FORT RILEY, Kansas - More than 450 Army Reserve Soldiers from around the country are participating in a three-week platform gunnery exercise here designed to hone crucial gunnery skills and increase overall battlefield survivability and lethality.
The event entitled Operation Gauntlet is the first time the 209th Regional Support Group, 76th Operational Response Command has hosted a brigade ran, platform gunnery qualification event, and it's the first time the event is being held here.
"The mission here is to provide a gunnery qualification exercise to evaluate crews throughout the division's footprint, on their ability to engage stationary and moving targets in a tactical array, in order to determine the crews lethality and readiness," said Staff Sgt. Ryan Sanders, division master gunner, 76th Operational Response Command. "This is a very important exercise because it gives the unit commanders the ability to evaluate their crews readiness and their ability to provide lethal battlefield support to convoys."
Once gunnery crews arrive here they spend eight-days learning, honing and refining gunnery skills through a phased approach that starts with the basics of heavy weapons handling and knowledge and leads up to a final test of daytime and nighttime qualification ranges where crews have to put rounds on targets out to 800 meters while wearing chemical protective masks.
"Like all training we do in the Army, the gunnery tables utilize the crawl, walk, run methodology," said Sanders. "We start with an evaluation of the crews knowledge of the weapons systems and their ability to perform rudimentary tasks such as clearing the weapon, disassembling and reassembling it and performing a functions check. Next, crews move forward to virtual simulations designed to introduce them to a maneuver range and using fire commands in a controlled simulated environment. The next phase is Table III where Soldiers are in their vehicles moving on a maneuver range, scanning and identifying targets and engaging them with blank rounds. Those are the three prerequisites that every crew must complete before they are given live ammunition and allowed to conduct live fire events."
Once on the live fire practice range, all the crews training and knowledge comes into play. They must engage troop and truck sized targets in both a daytime and nighttime environment using correct fire commands and under strict target engagement timelines. Once they successfully complete the live fire practice, they move to the qualification range where their ultimate goal is to qualify by obtaining a combined daytime and nighttime score of at least 700 points.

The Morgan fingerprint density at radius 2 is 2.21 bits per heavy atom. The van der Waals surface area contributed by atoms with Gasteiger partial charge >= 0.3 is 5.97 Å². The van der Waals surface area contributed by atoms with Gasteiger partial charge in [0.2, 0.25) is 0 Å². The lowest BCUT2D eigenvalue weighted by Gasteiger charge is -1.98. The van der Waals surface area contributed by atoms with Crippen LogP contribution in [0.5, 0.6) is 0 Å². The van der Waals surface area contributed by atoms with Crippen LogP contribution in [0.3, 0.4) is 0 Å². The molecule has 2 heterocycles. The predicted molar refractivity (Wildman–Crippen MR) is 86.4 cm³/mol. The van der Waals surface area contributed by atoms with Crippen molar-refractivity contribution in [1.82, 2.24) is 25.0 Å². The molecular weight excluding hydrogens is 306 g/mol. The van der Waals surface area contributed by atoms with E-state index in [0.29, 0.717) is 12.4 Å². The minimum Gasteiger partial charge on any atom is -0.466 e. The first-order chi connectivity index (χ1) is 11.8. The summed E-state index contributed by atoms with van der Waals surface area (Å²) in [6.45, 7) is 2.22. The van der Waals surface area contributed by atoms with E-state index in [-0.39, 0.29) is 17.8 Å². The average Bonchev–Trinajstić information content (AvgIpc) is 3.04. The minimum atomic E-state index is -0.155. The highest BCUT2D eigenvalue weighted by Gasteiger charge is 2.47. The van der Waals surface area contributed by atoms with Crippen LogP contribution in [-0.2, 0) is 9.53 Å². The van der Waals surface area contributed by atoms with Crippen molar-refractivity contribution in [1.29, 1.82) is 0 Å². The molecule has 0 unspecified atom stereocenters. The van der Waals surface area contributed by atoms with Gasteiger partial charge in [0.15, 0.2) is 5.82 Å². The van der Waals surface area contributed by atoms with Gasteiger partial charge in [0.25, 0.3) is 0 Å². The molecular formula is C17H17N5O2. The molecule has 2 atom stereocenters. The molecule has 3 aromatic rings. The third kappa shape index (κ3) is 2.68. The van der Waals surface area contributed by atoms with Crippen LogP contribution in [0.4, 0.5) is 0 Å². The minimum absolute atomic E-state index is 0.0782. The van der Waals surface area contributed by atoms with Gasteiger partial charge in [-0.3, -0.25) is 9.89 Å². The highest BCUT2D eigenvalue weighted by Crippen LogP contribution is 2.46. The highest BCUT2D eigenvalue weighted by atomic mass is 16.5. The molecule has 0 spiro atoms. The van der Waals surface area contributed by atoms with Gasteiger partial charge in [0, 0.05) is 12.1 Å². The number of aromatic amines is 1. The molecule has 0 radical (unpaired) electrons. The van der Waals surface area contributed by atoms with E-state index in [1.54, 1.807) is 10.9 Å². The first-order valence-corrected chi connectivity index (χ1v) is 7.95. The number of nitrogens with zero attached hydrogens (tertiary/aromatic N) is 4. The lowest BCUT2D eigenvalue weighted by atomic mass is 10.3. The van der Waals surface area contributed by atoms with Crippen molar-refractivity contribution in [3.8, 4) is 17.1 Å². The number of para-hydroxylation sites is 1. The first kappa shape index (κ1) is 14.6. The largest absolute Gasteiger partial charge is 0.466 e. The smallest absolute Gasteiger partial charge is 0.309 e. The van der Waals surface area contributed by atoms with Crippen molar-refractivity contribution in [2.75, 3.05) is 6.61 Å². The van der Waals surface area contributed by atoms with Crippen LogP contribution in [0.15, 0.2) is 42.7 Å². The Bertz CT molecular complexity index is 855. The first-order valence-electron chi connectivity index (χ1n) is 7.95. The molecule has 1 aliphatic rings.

As crews here soon discovered, qualifying is both a daunting and challenging task that some will not complete. Approximately two-weeks into the operation 45 crews have taken their turns behind the gun and less than half of those crews met the minimum qualifying score needed.
One of the crew members who qualified with a superior score of 903 out of a possible 1000 was Sgt. Tyler Nickol, a chemical, biological, radiological and nuclear (CBRN) specialist and native of Augusta, Georgia, assigned to the 371st Chemical Company, 457th Chemical Battalion, 209th Regional Support Group. "For anyone who hasn't done this before, it's absolutely difficult," he said. "There are a lot of things you have to do in order and execute in a small amount of time. It's very difficult, especially for someone new to gunnery, but it's absolutely manageable."
Nickol isn't new to gunnery. He has several years of experience under his belt, and although he said he is happy his crew did well, he also said there is a lot more to gunnery than just the score you receive.
"Getting a good score is fine and all," he said. "But being able to really learn gunnery skills and take that knowledge back to my unit and my Soldiers...that's what really matters to me."
Another Soldier who did well scoring 437 out of a possible 500 points in the daytime qualification was Sgt. Charlie Mobley, a chemical, biological, radiological and nuclear (CBRN) specialist and native of Fort Mill, South Carolina, assigned to the 371st Chem. Co., 457th Chem. Bn., 209th RSG.
"This is definitely not easy," he said. "Some people think that using the Common Remotely Operated Weapon Station (CROWS) is easy and that it's just like playing a video game, but there is much more to it. When you are engaging targets with live-fire under strict time deadlines, the pressure is on and it is really challenging to perform well."
Just like Nikol, Mobley is also eager to take the knowledge he has gained here back home and share it with his Soldiers. "I think all the training here this week has been very helpful," he said. "Coming here I didn't know a lot about the .50 caliber machine-gun, and I had never qualified on it. Now I can take what I've learned here and share that with my Soldiers to help them and make them better."
Although, not all crews will leave Operation Gauntlet qualified, they will leave with some invaluable knowledge, experience and hands-on training, as well as an After Action Report, recorded audio and video of their qualifying attempts and additional helpful paperwork.
"Overall I think Operation Gauntlet is a success," said Sanders. "Even though I'm disappointed in our qualification rate, the 209th RSG has gained some very valuable knowledge on how to run a gunnery event, and I think we have provided excellent training for the Soldiers."
For those units looking at attending a gunnery event in the future, Sanders says start training now. "First and foremost, units need to take the time at battle assemblies to get the weapons out of the arms rooms and into the hands of their Soldiers," he said. "There are plenty of resources available to conduct basic gunnery training at the company level, it's just a matter of allotting time to do it and relying on the noncommissioned officers to make it happen."